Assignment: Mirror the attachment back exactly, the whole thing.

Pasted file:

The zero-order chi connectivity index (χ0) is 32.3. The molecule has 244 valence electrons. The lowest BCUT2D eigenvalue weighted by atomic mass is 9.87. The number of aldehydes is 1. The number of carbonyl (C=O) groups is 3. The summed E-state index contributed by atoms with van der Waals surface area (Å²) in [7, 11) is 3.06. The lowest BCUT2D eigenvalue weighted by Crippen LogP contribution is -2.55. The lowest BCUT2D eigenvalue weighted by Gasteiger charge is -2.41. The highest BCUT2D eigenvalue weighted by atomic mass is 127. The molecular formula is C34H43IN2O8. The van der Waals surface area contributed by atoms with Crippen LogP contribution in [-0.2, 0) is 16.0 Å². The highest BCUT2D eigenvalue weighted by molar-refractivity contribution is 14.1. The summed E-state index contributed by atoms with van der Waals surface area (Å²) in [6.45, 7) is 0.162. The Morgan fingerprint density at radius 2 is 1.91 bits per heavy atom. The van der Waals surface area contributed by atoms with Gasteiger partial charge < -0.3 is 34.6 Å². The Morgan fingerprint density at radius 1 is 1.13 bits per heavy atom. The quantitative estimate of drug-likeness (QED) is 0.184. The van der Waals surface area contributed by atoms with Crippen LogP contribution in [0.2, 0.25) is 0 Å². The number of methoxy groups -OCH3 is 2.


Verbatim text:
The zero-order chi connectivity index (χ0) is 32.3. The molecule has 244 valence electrons. The lowest BCUT2D eigenvalue weighted by atomic mass is 9.87. The number of aldehydes is 1. The number of carbonyl (C=O) groups is 3. The summed E-state index contributed by atoms with van der Waals surface area (Å²) in [7, 11) is 3.06. The lowest BCUT2D eigenvalue weighted by Crippen LogP contribution is -2.55. The lowest BCUT2D eigenvalue weighted by Gasteiger charge is -2.41. The highest BCUT2D eigenvalue weighted by atomic mass is 127. The molecular formula is C34H43IN2O8. The van der Waals surface area contributed by atoms with Crippen LogP contribution in [-0.2, 0) is 16.0 Å². The highest BCUT2D eigenvalue weighted by molar-refractivity contribution is 14.1. The summed E-state index contributed by atoms with van der Waals surface area (Å²) in [6.45, 7) is 0.162. The Morgan fingerprint density at radius 2 is 1.91 bits per heavy atom. The van der Waals surface area contributed by atoms with Gasteiger partial charge < -0.3 is 34.6 Å². The Morgan fingerprint density at radius 1 is 1.13 bits per heavy atom. The quantitative estimate of drug-likeness (QED) is 0.184. The van der Waals surface area contributed by atoms with Crippen LogP contribution in [0.2, 0.25) is 0 Å². The number of methoxy groups -OCH3 is 2.